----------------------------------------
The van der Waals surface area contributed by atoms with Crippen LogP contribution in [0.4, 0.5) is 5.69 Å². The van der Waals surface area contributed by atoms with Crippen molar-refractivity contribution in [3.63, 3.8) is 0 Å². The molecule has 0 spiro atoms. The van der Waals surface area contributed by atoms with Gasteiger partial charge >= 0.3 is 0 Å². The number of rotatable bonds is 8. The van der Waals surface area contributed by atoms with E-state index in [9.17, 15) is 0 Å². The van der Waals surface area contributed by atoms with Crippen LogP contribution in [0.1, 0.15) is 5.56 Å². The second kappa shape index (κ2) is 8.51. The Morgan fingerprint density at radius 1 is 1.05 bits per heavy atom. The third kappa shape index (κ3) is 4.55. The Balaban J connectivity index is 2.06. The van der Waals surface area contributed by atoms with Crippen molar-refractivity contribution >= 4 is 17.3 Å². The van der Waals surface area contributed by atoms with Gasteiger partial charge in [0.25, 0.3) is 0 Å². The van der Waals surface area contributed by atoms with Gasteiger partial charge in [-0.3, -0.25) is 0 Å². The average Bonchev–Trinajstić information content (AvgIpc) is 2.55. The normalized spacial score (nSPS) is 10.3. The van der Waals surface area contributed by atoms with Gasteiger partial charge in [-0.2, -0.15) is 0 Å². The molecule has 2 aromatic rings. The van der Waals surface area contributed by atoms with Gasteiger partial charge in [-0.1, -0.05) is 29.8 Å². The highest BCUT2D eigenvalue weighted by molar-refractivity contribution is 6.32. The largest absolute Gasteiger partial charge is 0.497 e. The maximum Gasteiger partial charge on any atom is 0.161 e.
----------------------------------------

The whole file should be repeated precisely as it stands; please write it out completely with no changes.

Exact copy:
The van der Waals surface area contributed by atoms with Crippen LogP contribution in [0.4, 0.5) is 5.69 Å². The van der Waals surface area contributed by atoms with Crippen molar-refractivity contribution in [3.63, 3.8) is 0 Å². The molecule has 0 spiro atoms. The van der Waals surface area contributed by atoms with Gasteiger partial charge >= 0.3 is 0 Å². The number of rotatable bonds is 8. The van der Waals surface area contributed by atoms with E-state index in [9.17, 15) is 0 Å². The van der Waals surface area contributed by atoms with Crippen LogP contribution in [0.1, 0.15) is 5.56 Å². The second kappa shape index (κ2) is 8.51. The Morgan fingerprint density at radius 1 is 1.05 bits per heavy atom. The third kappa shape index (κ3) is 4.55. The Balaban J connectivity index is 2.06. The van der Waals surface area contributed by atoms with Crippen molar-refractivity contribution >= 4 is 17.3 Å². The van der Waals surface area contributed by atoms with Gasteiger partial charge in [0.25, 0.3) is 0 Å². The van der Waals surface area contributed by atoms with Gasteiger partial charge in [-0.3, -0.25) is 0 Å². The average Bonchev–Trinajstić information content (AvgIpc) is 2.55. The normalized spacial score (nSPS) is 10.3. The van der Waals surface area contributed by atoms with Gasteiger partial charge in [-0.2, -0.15) is 0 Å². The molecule has 2 aromatic rings. The van der Waals surface area contributed by atoms with Gasteiger partial charge in [-0.1, -0.05) is 29.8 Å². The highest BCUT2D eigenvalue weighted by molar-refractivity contribution is 6.32. The largest absolute Gasteiger partial charge is 0.497 e. The maximum Gasteiger partial charge on any atom is 0.161 e.